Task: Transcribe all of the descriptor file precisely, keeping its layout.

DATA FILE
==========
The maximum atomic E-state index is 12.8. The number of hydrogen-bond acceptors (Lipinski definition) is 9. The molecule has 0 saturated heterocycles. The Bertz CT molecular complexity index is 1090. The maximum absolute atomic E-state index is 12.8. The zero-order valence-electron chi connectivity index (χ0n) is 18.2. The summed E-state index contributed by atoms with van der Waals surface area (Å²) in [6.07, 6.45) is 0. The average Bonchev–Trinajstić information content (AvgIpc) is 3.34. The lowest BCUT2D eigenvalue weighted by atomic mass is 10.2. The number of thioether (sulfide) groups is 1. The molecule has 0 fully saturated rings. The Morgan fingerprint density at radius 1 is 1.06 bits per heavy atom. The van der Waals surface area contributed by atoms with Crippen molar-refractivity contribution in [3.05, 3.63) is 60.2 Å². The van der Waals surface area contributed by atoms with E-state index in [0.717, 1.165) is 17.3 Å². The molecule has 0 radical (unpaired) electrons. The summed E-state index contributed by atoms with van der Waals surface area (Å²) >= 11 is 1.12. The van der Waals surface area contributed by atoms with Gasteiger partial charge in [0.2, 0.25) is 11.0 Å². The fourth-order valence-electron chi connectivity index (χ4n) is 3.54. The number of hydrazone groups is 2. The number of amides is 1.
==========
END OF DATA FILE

The maximum atomic E-state index is 12.8. The number of hydrogen-bond acceptors (Lipinski definition) is 9. The molecule has 0 saturated heterocycles. The Bertz CT molecular complexity index is 1090. The maximum absolute atomic E-state index is 12.8. The zero-order valence-electron chi connectivity index (χ0n) is 18.2. The summed E-state index contributed by atoms with van der Waals surface area (Å²) in [6.07, 6.45) is 0. The average Bonchev–Trinajstić information content (AvgIpc) is 3.34. The lowest BCUT2D eigenvalue weighted by atomic mass is 10.2. The number of thioether (sulfide) groups is 1. The molecule has 0 fully saturated rings. The Morgan fingerprint density at radius 1 is 1.06 bits per heavy atom. The van der Waals surface area contributed by atoms with Crippen molar-refractivity contribution in [3.05, 3.63) is 60.2 Å². The van der Waals surface area contributed by atoms with E-state index in [0.717, 1.165) is 17.3 Å². The molecule has 0 radical (unpaired) electrons. The summed E-state index contributed by atoms with van der Waals surface area (Å²) >= 11 is 1.12. The van der Waals surface area contributed by atoms with Gasteiger partial charge in [0.2, 0.25) is 11.0 Å². The fourth-order valence-electron chi connectivity index (χ4n) is 3.54. The number of hydrazone groups is 2. The number of amides is 1.